South Africa

Parliament: Illicit financial flows and the history of disappointment

By Greg Nicolson 2 August 2017

South Africa is failing to tackle illicit financial flows and in the process losing billions in potential tax revenue. The issue must be taken seriously for the country to move forward. By GREG NICOLSON.

Parliament’s Finance Standing Committee heard on Tuesday what we already know. Despite a unanimous call from political parties to combat illicit financial flows (IFFs) and increasing information and recommendations to prevent billions of rand leaving the country illegally, little has been done to combat IFFs as government agencies struggle with the complexity of the problem.

Committee chair Yunus Carrim put it bluntly. “We are reaching the end of our tether in this matter. We want drastic action. We want to see some of the names in the public domain to appear in court. We are really fed up‚ to put it mildly.” He was speaking during a briefing from the SA Reserve Bank’s deputy governor, Kuben Naidoo.

IFFs drain the fiscus of tax revenue that could be directed towards improving development. Global Financial Integrity (GFI), a leading research institution on IFFs, recently estimated that illicit financial outflows from South Africa between 2005 and 2014 could represent as much as 14% of total trade. Between 2003 and 2012, GFI estimated that $122-billion in IFFs was transferred out of the country. The majority of that is from trade mis-invoicing – companies lying about the value of goods they trade in order to avoid taxes.

On Tuesday Naidoo was questioned on exchange control convictions. He said the Reserve Bank had referred 41 cases to the police over five or six years, resulting in only one prosecution, not because the suspect was trying to take R2-billion out of the country illegally but because she attempted to bribe a Reserve Bank official. Prosecutors, said Naidoo’s boss, Reserve Bank Governor Lesetja Kganyago, often declined to prosecute.

The issue is complex and cracking down on IFFs involves multiple local and international agencies, the standing committee heard on Tuesday. This wasn’t the first time the committee was disappointed with the action taken to combat IFFs. In March, multiple parliamentary committees summoned the various government agencies tasked with combatting IFFs to explain what they are doing.

The March presentations were disappointing, especially from the Hawks, who sent an unprepared representative who could say little. “SAPS is behaving as the weakest link in a very weak chain. SAPS is not taking this matter seriously,” said Carrim. The committees believed the SAPS did not act on the few IFF matters it received and even if it did, it was unlikely the National Prosecuting Authority (NPA) had the skills and resources to prosecute the cases.

Treasury, the NPA, the Department of Trade and Industry, the SA Revenue Service (SARS) and the Department of Mineral Resources all made presentations. It was clear there was little communication or co-ordination between the various players. Much of the discussion focused on the most blatant acts of illicit transfers of money, without spending enough time on the nuances of corporate tax evasion, which account for most of the country’s IFFs.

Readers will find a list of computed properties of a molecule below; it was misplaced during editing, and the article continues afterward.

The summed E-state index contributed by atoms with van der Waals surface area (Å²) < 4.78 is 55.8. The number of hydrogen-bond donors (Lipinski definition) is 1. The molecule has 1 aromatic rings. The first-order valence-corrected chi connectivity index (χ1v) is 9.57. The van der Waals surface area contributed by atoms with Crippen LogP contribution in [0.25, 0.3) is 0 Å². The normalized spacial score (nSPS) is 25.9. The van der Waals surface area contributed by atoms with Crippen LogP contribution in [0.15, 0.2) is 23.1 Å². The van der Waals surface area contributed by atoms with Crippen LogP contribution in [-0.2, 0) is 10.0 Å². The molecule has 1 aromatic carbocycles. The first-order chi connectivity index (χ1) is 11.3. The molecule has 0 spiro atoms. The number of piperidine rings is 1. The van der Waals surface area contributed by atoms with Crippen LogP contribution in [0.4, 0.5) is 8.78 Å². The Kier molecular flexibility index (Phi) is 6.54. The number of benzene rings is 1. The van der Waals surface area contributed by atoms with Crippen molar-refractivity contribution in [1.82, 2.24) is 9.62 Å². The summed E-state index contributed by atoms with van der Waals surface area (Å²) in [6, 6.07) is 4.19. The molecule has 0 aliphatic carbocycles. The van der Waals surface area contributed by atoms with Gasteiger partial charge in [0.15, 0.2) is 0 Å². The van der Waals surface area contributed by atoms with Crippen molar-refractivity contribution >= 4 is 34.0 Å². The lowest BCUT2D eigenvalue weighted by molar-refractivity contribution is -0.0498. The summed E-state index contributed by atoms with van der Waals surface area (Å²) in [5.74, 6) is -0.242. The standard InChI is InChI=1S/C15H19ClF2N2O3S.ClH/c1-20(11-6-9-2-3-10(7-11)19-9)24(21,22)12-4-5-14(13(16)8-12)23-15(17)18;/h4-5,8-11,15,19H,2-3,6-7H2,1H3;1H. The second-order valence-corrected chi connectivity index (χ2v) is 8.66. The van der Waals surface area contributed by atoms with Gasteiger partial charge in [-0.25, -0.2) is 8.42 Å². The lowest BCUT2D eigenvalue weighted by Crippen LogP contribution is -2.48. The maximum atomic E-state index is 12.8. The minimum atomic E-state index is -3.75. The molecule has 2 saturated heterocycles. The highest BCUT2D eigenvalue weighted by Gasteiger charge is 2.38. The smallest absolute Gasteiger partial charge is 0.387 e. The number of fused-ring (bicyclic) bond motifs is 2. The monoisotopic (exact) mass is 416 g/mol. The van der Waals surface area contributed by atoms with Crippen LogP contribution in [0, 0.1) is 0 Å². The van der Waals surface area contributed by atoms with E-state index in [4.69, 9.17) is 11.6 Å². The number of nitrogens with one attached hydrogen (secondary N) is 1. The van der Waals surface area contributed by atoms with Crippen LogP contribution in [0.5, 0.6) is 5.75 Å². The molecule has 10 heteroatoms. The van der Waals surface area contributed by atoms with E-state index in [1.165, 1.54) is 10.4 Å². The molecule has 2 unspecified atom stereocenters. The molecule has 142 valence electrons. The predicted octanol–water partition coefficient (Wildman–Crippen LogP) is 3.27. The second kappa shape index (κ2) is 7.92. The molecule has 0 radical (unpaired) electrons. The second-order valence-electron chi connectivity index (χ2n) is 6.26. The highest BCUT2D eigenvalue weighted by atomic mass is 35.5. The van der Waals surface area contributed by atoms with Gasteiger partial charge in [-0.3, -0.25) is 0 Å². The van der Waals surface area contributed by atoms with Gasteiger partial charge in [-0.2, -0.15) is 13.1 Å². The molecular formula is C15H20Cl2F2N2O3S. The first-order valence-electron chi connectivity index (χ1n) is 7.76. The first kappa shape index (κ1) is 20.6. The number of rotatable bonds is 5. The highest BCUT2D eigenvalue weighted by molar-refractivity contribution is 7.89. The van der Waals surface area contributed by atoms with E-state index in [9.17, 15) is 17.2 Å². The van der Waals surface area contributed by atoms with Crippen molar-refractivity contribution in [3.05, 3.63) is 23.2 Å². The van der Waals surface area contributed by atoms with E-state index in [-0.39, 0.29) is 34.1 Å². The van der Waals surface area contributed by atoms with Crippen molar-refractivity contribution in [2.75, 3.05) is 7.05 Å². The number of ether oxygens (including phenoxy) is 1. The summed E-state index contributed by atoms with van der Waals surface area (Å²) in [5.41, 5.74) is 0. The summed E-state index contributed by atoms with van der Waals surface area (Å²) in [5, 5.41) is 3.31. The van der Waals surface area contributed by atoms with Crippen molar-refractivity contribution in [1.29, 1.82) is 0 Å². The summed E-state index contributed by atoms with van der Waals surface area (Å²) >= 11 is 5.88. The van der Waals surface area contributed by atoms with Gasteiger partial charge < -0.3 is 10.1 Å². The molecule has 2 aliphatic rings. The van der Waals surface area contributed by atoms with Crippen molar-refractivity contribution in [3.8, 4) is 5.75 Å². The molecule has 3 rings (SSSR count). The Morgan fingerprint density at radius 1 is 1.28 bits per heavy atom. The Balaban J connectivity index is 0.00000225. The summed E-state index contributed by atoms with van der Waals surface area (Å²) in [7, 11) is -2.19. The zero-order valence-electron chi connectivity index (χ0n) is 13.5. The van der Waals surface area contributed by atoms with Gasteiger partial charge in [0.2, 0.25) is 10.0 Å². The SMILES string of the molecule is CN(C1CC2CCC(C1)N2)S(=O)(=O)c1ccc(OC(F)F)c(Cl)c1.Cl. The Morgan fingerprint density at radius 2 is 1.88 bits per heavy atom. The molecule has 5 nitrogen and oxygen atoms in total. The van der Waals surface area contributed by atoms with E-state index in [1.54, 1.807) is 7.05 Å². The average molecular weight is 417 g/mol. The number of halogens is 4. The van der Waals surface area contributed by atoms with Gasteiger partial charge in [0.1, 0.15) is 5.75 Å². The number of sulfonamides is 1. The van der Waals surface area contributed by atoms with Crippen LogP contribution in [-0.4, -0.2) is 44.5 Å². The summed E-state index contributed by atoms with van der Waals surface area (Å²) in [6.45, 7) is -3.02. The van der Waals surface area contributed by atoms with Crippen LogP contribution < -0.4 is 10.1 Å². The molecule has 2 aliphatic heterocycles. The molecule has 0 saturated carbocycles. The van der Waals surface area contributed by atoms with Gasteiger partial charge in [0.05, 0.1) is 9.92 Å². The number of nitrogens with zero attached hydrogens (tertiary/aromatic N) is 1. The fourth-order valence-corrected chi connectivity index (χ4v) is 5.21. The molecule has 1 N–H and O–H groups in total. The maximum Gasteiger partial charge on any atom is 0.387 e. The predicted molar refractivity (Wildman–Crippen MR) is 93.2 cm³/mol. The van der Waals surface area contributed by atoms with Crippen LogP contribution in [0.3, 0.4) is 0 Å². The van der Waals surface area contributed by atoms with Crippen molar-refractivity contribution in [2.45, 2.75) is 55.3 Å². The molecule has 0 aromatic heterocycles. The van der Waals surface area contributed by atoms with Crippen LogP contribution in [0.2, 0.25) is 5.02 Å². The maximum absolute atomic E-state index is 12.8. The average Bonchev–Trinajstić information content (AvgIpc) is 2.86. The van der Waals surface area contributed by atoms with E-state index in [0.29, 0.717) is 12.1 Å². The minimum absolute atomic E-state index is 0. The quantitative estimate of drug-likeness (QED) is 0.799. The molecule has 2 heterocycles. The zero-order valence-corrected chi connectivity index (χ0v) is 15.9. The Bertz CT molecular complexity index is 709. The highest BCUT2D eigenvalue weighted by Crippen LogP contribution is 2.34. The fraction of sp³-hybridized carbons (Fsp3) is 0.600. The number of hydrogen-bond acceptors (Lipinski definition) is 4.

IFFs are complicated. Some are blatantly illegal, others might be legal but exploit tax loopholes in order to save corporates money. Carrim called for a clearer delineation between tax avoidance and tax evasion. EFF Deputy President Floyd Shivambu, who has consistently raised the issues, said in March that legislation needs to focus on aggressive tax planning from foreign companies and asked how SARS is punishing companies that inflate their expenses to reduce reported profit and avoid tax. Government needs to collect as much tax as possible if it wants to avoid budget deficits.

There is some hope on this front. Treasury has said new tax regulations, due to be enforced in September, allow for transfer pricing reporting country-by-country. The new legislation could help government understand how large multinational companies shift profits between their subsidiaries to avoid taxes, and, of course, provide a disincentive for them doing so.

It’s unlikely, however, that we’ll see anyone in the dock on IFF-related crimes soon. Despite legislation allowing for the prosecution of those who prosecute in cases of corporate collusion, it appears unlikely either the SAPS or NPA have the time or the skills to prosecute such cases. The same is probably true on crimes related to IFFs. While we might see some cases related to the most blatant criminal transfers of money out of the country, there’s little appetite, skill or understanding of the issues to take on the big corporates.

South Africa, like countries across the developing world and especially in sub-Saharan Africa, was built on a foundation of capital exploitation. As the country tackles the challenge of rampant state capture led by the Gupta family, it also needs to reform its policies and enforcement mechanisms regulating issues like IFFs. Both local and international recommendations abound. They just need to be implemented. DM

Photo: An image showing Chinese Yuan (RMB), British Pound, Euro, and the US Dollar notes, Shanghai, China, 08 November 2007. EPA/QILAI SHEN

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